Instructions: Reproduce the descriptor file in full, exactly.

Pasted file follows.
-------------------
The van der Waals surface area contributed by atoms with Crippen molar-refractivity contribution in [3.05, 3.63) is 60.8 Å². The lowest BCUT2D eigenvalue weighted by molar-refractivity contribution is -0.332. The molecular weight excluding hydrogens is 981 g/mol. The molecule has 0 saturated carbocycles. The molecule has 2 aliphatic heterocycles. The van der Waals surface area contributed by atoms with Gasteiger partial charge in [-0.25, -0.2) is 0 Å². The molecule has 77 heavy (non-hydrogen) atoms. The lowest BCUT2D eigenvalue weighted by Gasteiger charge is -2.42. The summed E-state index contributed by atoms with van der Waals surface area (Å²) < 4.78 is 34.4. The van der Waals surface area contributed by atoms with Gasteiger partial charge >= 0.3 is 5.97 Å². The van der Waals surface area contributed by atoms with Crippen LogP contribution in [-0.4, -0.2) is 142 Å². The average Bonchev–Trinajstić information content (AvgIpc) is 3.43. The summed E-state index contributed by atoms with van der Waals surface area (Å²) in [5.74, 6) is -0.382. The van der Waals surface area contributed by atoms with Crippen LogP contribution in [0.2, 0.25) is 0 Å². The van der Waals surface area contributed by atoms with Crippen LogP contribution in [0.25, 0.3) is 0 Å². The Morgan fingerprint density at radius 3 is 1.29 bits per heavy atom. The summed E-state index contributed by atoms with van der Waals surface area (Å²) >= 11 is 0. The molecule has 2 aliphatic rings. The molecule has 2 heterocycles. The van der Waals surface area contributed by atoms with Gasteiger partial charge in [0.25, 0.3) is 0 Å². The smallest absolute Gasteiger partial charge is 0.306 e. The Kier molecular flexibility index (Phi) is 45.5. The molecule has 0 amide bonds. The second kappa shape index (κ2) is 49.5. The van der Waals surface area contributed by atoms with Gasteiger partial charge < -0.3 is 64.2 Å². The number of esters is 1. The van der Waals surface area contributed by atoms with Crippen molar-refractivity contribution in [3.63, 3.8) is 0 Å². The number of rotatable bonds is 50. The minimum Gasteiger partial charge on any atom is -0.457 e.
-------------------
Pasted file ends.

The van der Waals surface area contributed by atoms with Crippen molar-refractivity contribution in [3.05, 3.63) is 60.8 Å². The lowest BCUT2D eigenvalue weighted by molar-refractivity contribution is -0.332. The molecular weight excluding hydrogens is 981 g/mol. The molecule has 0 saturated carbocycles. The molecule has 2 aliphatic heterocycles. The van der Waals surface area contributed by atoms with Gasteiger partial charge in [-0.25, -0.2) is 0 Å². The molecule has 77 heavy (non-hydrogen) atoms. The lowest BCUT2D eigenvalue weighted by Gasteiger charge is -2.42. The summed E-state index contributed by atoms with van der Waals surface area (Å²) < 4.78 is 34.4. The van der Waals surface area contributed by atoms with Gasteiger partial charge >= 0.3 is 5.97 Å². The van der Waals surface area contributed by atoms with Crippen LogP contribution in [-0.4, -0.2) is 142 Å². The average Bonchev–Trinajstić information content (AvgIpc) is 3.43. The summed E-state index contributed by atoms with van der Waals surface area (Å²) in [5.74, 6) is -0.382. The van der Waals surface area contributed by atoms with Crippen LogP contribution in [0.2, 0.25) is 0 Å². The van der Waals surface area contributed by atoms with Crippen LogP contribution in [0.25, 0.3) is 0 Å². The Morgan fingerprint density at radius 3 is 1.29 bits per heavy atom. The summed E-state index contributed by atoms with van der Waals surface area (Å²) >= 11 is 0. The molecule has 2 aliphatic rings. The molecule has 2 heterocycles. The van der Waals surface area contributed by atoms with Gasteiger partial charge in [0.25, 0.3) is 0 Å². The smallest absolute Gasteiger partial charge is 0.306 e. The Kier molecular flexibility index (Phi) is 45.5. The molecule has 0 amide bonds. The second kappa shape index (κ2) is 49.5. The van der Waals surface area contributed by atoms with Gasteiger partial charge < -0.3 is 64.2 Å². The number of esters is 1. The van der Waals surface area contributed by atoms with Crippen molar-refractivity contribution in [3.63, 3.8) is 0 Å². The number of rotatable bonds is 50. The minimum Gasteiger partial charge on any atom is -0.457 e.